As Prepared for Delivery
Thank you so much for hosting me, and for sharing your thoughts on Singapore’s economy and the broader economic outlook in Asia. This is a complex and pivotal moment for the global economy. The economic situation in my home country remains resilient. Last month, the United States added more than 260,000 jobs; our unemployment rate stands at 3.5%, about its lowest level over 50 years; and since President Biden took office, the U.S. economy has added more than 10 million jobs.
At the same time, the U.S. faces the same global headwinds as our partners. The world has yet to move fully beyond the effects of COVID-19. Even more urgently, we are all feeling the fallout from Russia’s unjustified and brutal war in Ukraine, which has led to elevated prices for consumers—including for critical items like food and energy. Our efforts to hold Russia accountable for the tragic costs they have imposed on Ukrainians and millions of others around the world have been pursued in lockstep with our allies and partners, including Singapore and other Asian nations. These actions have underscored the strong commitment of the United States and our allies to a stable and rule-based international system, one that promotes economic prosperity but also foundational principles like peace, stability, and sovereignty.
I arrived in Singapore yesterday from Bangkok, where I attended the APEC Finance Ministers’ Meeting. Spending time in Asia is the best possible reminder of the vitality of the region’s economy, as well as its increasing centrality. The numbers tell a clear story. According to McKinsey, Asia is on track to contribute more than 50 percent of global GDP by 2040 and to drive 40 percent of the world’s consumption. Asia’s share of global capital flows now stands at 23 percent, compared to 13 percent just a decade ago. But being on the ground, in Thailand and here in Singapore, tells an even richer version of that story. Meeting with Singapore’s leading financial institutions, speaking with your government officials, and seeing the economic activity around me, it is clear that Asia’s economic engine is in high gear.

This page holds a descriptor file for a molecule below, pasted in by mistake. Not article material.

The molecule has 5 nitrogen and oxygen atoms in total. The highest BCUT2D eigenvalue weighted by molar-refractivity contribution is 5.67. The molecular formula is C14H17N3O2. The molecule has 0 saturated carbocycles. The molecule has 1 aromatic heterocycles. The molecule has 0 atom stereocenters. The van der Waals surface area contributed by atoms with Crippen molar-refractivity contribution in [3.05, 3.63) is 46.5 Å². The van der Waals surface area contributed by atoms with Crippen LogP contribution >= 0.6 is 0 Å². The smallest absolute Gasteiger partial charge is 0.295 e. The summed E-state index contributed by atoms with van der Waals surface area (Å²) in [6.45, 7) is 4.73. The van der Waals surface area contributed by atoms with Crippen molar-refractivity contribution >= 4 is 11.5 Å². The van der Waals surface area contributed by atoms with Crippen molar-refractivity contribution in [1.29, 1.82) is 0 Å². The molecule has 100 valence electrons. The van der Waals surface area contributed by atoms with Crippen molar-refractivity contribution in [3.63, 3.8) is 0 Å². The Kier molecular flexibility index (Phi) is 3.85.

The U.S.—from our government to our private sector—knows this. Over the past two days, I’ve engaged with finance ministers and other leaders from across the Asia-Pacific. The message I have delivered is that Asia sits at the forefront of our strategy to build a stronger and more resilient global economy. The President’s Indo-Pacific Economic Framework is case-in-point. IPEF brings together many of the region’s key countries to help write the rules of the road on the most critical issues for the economy of the future. That includes addressing the climate crisis and transitioning to clean energy; implementing strong labor protections built for the realities of globalization; strengthening our supply chains in ways that promote prosperity and security; and creating a framework to help govern the digital economy. Across these areas, we know the future runs through Asia and that success will require an approach built in close collaboration with our Asian allies. What Secretary Yellen has called “friend-shoring” is another perfect example of our thinking—we need to create a global economy that will remain resilient in the face of new challenges by building supply chains and trade flows that reflect the strength of our alliances, especially here in Asia.
We also know that Asia’s economies cannot be expected to generate global prosperity on their own. That is why President Biden has taken action to position the U.S. to succeed and compete in the 21st century economy and to continue to generate growth that will benefit your people, as well as ours. The backbone of this approach lies in three pieces of historic legislation the President has signed: the Bipartisan Infrastructure Law, which will modernize our transportation and communications infrastructure; the CHIPS Act, which will turbocharge America’s investment in the technologies of the future, including semiconductors; and the Inflation Reduction Act, which will lay the foundation for America’s green transition. Together, this legislation will catalyze trillions of dollars in private investment and generate decades of economic opportunity, including for our allies and trading partners. Put simply, we are positioning the U.S. to be the preferred economic partner for countries like Singapore and others who have joined IPEF—as well as for other economies around the world.
Let me conclude by putting these policy accomplishments in perspective. Our legislative process can be long and arduous, but hearing from a wide variety of voices improved the end result in numerous ways. We believe this is a strength of our system, not a weakness. That approach helped generate some of the strongest growth in world history during the 20th century, and we believe these successes show we have the opportunity do the same in the 21st. But to fully realize that opportunity, the U.S. will need to stand shoulder-to-shoulder with our Asian allies. I’m here today to reinforce our message: That this is exactly what we plan to do. Thank you.